I also had a gesture I did with a long scarf and while I sang I threw it around in grand, sweeping gestures.  My husband Richard complimented me on the way I threw the scarf. I didn't know what moment he was talking about, what gesture.  As a result the next time I couldn't make the scarf move. Richard was devastated and swore he would never again tell me when I did something specific that he liked.
             My close dear friend actress Janet Gaynor gave me an inspirational book she read every day, Around the Year by Emmet Fox.  There is a poem from it which I have never forgotten.
"Do not dissect things too much.  By the time you have dissected a living thing, you have killed it. And you no longer have the thing you began with.."  And she advised me when you start analyzing something, then you aren't you anymore."

Resources:  Mary Martin. My Heart Belongs. Warner Books. 1977

Mary Martin washing that man out of her hair.
Still:  South Pacific

Tuesday, November 29, 2016

(November 24, 1849 - October 29, 1924)

British-American novelist and playwright who penned three internationally famous novels: Little Lord Fauntleroy (1885-1886), A Little Princess (1905), and The Secret Garden(1911).

"I am writing in the garden. To write as one should of a garden one must write not outside it or merely somewhere near it, but in the garden."  Frances Hodgson Burnett

"Two things cannot be in one place. Where you tend a rose, a thistle cannot grow."  Frances Hodgson Burnett

She was born in Cheetham Hill, Manchester, England, the third of five children of an ironmonger and a mother from a well-to-do Manchester family. The good life was not to last long for the Hodgsons.  In 1852 with a fifth child on the way, her father died of a stroke leaving the family without an income.  She was cared for by her grandmother while her mother ran the family business.
Her grandmother bought her books which in turn taught her to love reading. The Flower Girl, her first book had colored illustrations and poems.  Her mother moved with her children to a new home where they lived with relatives in a home that included a large enclosed garden which became her playground.     Perhaps because of the dire living conditions she endured, she developed a very active imagination and wrote stories in old notebooks.  She enthused over Harriet Beecher Stowe's novel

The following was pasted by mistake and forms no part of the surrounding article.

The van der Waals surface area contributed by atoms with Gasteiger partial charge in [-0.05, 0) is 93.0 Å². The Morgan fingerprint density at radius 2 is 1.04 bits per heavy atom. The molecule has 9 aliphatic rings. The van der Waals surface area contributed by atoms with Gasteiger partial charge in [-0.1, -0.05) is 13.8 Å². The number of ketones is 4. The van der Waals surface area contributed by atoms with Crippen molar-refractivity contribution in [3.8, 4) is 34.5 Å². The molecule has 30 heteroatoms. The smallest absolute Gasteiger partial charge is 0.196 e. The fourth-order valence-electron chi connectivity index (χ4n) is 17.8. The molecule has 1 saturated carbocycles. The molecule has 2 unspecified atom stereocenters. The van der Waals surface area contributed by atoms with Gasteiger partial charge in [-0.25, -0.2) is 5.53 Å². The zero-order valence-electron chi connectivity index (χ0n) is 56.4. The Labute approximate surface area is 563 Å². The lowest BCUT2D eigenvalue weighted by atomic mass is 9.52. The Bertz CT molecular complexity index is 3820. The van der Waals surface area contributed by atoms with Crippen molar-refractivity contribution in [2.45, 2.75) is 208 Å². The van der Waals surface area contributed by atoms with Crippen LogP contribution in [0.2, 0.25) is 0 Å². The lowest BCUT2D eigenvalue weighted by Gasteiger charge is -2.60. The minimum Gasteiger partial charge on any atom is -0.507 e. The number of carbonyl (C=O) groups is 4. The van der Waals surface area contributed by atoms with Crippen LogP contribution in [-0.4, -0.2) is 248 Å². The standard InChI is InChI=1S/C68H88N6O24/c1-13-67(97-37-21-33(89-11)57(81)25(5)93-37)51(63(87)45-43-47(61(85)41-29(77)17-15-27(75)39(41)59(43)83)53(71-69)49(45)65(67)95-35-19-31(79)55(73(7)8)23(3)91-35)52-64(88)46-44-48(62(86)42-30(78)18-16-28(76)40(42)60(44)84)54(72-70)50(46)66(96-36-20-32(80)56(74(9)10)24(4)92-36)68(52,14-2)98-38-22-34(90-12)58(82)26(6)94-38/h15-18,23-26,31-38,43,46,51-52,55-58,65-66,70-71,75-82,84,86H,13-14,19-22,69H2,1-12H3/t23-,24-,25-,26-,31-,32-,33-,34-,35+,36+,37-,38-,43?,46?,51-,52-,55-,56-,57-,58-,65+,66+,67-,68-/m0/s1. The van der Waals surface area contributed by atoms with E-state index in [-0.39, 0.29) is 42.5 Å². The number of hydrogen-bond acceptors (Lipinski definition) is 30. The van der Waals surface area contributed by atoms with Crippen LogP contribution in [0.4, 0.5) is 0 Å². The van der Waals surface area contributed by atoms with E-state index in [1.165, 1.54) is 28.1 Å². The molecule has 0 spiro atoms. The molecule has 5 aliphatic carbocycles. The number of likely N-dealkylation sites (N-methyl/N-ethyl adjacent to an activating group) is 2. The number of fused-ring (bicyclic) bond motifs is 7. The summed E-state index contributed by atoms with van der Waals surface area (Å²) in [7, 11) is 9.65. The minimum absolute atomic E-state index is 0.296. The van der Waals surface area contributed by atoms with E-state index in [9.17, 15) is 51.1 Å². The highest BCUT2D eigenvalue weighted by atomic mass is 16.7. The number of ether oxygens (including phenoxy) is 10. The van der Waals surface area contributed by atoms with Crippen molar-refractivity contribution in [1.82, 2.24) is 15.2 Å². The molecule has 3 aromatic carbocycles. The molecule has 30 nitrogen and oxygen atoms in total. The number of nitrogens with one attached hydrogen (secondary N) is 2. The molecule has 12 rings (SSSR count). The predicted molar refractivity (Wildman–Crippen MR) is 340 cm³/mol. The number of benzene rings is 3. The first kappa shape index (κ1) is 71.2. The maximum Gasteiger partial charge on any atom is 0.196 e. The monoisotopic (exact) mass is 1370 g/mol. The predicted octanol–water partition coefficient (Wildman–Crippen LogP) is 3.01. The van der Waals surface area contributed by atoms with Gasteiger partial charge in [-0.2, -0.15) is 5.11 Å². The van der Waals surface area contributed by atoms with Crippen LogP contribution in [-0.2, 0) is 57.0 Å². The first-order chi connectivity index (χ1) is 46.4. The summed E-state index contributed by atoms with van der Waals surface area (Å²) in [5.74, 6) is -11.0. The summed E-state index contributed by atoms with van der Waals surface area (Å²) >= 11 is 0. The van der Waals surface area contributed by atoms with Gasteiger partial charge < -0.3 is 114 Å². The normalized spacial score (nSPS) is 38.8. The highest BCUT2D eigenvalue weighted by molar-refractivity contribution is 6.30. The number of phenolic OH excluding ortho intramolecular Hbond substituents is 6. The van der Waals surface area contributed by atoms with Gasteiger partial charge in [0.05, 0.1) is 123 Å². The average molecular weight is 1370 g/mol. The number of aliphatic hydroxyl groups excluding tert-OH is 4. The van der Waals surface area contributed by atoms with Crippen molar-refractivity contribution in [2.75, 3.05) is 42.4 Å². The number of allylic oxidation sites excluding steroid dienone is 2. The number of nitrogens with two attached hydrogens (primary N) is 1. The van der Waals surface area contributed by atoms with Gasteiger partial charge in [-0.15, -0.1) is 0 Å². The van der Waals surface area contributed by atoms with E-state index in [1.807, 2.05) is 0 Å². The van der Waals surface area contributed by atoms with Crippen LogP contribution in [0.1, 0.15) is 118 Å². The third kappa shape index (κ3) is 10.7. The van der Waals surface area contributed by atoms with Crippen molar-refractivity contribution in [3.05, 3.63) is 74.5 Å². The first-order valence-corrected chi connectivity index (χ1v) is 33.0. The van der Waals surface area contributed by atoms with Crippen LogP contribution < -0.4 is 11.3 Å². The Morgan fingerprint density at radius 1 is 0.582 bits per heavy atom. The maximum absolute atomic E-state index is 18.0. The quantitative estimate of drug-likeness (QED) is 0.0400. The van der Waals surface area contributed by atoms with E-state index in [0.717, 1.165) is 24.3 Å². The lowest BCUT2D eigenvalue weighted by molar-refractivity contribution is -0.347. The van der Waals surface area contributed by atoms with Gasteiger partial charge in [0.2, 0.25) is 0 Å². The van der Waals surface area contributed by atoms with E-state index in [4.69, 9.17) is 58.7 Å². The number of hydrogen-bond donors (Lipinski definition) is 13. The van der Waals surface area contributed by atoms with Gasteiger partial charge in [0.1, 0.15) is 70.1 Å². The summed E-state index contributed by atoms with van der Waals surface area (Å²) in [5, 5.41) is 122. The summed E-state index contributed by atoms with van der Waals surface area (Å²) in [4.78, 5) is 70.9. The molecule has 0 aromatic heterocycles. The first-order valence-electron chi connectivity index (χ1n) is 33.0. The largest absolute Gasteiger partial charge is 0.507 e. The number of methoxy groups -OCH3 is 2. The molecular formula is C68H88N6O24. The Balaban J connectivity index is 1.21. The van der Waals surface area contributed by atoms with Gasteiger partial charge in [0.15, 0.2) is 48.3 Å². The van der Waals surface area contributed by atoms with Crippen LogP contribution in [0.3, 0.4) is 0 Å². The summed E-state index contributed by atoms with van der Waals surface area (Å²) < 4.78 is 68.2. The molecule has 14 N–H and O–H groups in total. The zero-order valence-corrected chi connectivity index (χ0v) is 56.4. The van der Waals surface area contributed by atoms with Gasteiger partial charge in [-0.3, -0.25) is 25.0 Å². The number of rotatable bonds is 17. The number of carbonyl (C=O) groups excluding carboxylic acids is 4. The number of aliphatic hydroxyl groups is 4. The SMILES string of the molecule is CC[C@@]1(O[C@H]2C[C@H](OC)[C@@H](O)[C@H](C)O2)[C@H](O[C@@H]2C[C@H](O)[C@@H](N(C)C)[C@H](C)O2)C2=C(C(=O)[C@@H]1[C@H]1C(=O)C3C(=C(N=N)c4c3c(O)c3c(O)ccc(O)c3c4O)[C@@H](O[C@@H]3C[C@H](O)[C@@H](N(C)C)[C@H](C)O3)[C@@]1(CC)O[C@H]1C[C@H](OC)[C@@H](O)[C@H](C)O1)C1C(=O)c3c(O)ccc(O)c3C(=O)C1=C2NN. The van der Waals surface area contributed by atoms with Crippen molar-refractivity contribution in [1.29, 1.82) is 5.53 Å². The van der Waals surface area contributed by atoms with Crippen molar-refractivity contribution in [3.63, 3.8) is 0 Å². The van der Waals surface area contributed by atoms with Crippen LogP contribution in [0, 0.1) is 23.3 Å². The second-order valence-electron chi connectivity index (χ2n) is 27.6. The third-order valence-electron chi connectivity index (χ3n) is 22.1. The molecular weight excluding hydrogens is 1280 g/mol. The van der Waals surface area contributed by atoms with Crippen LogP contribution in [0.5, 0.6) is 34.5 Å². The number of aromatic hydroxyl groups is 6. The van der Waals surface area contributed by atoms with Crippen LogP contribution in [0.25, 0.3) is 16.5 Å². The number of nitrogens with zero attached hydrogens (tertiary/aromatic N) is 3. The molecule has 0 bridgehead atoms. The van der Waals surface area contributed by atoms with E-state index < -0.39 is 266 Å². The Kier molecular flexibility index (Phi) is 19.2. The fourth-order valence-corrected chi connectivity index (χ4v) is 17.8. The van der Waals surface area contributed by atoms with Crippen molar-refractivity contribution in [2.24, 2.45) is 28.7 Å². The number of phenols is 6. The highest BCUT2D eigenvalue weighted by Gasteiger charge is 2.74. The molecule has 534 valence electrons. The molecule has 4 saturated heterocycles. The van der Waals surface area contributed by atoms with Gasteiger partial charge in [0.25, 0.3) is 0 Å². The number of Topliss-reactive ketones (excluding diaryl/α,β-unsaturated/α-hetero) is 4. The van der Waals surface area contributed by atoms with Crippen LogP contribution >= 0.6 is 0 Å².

Uncle Tom's Cabin and spent hours acting out scenes from the book.  She and her siblings were sent to be educated at The Select Seminary for Young Ladies and Gentlemen where she was described as 'precocious' and 'romantic'.
               Manchester's cotton economy was ruined by the American Civil War and in 1863 her uncle William Boond asked the family to join him in Knoxville, TN, where he had a thriving dry goods store. In 1865 the Hodgson family emigrated to the United States.  Poverty still hung in the shadows when the uncle lost much of his business and her family went to live in a log cabin outside Knoxville.   They then moved to a home in Knoxville she dubbed "Noah's Ark", Mt. Ararat' inspired by the house's location atop an isolated hill.   She became a writer to earn money and was published in Godey's Lady's Book in 1868. Her stories also appeared in Scribner's Monthly, Peterson's Magazine, and Harper's Bazaar.    In an effort to escape from the family's poverty, she tended to overwork, thus calling herself 'a pen driving machine'.  By 1869 she had earned enough to move her family into a better home in Knoxville. After her mother's death in 1870 she returned to England for an extended visit.    What followed were a series of episodes that included: her marriage to Swan Burnett, an eye and ear specialist;  The birth of two sons--Lionel (1874) and a first full-length novel,
That Lass o' Lowrie's; birth of a second son Vivien.  She made clothing for her sons which was frilly and designed velvet suits with lace collars for them. She also allowed her sons' hair to grow long, which she then shaped into long curls.   And that is how Little Lord Fauntleroy was born!